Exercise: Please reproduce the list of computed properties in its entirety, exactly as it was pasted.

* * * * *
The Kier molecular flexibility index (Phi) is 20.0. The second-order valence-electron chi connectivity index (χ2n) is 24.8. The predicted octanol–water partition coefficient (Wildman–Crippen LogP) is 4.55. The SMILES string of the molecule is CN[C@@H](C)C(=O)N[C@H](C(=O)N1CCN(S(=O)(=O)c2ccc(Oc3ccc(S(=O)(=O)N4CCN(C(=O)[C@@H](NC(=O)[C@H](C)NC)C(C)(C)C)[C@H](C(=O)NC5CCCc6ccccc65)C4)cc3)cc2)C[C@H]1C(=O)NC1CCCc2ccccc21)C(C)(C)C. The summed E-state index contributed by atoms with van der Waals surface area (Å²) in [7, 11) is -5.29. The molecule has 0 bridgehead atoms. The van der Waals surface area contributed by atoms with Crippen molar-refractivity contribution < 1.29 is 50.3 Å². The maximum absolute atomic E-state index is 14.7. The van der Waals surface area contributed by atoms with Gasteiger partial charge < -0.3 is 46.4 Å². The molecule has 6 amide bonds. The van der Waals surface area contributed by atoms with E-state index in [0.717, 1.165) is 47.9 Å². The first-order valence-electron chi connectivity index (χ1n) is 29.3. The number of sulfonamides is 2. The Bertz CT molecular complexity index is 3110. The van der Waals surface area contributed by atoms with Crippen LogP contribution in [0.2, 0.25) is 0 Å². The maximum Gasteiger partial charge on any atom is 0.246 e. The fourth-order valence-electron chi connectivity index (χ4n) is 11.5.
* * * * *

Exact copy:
The Kier molecular flexibility index (Phi) is 20.0. The second-order valence-electron chi connectivity index (χ2n) is 24.8. The predicted octanol–water partition coefficient (Wildman–Crippen LogP) is 4.55. The SMILES string of the molecule is CN[C@@H](C)C(=O)N[C@H](C(=O)N1CCN(S(=O)(=O)c2ccc(Oc3ccc(S(=O)(=O)N4CCN(C(=O)[C@@H](NC(=O)[C@H](C)NC)C(C)(C)C)[C@H](C(=O)NC5CCCc6ccccc65)C4)cc3)cc2)C[C@H]1C(=O)NC1CCCc2ccccc21)C(C)(C)C. The summed E-state index contributed by atoms with van der Waals surface area (Å²) in [7, 11) is -5.29. The molecule has 0 bridgehead atoms. The van der Waals surface area contributed by atoms with Crippen molar-refractivity contribution < 1.29 is 50.3 Å². The maximum absolute atomic E-state index is 14.7. The van der Waals surface area contributed by atoms with Gasteiger partial charge < -0.3 is 46.4 Å². The molecule has 6 amide bonds. The van der Waals surface area contributed by atoms with E-state index in [0.717, 1.165) is 47.9 Å². The first-order valence-electron chi connectivity index (χ1n) is 29.3. The number of sulfonamides is 2. The Bertz CT molecular complexity index is 3110. The van der Waals surface area contributed by atoms with Crippen LogP contribution in [0.2, 0.25) is 0 Å². The maximum Gasteiger partial charge on any atom is 0.246 e. The fourth-order valence-electron chi connectivity index (χ4n) is 11.5.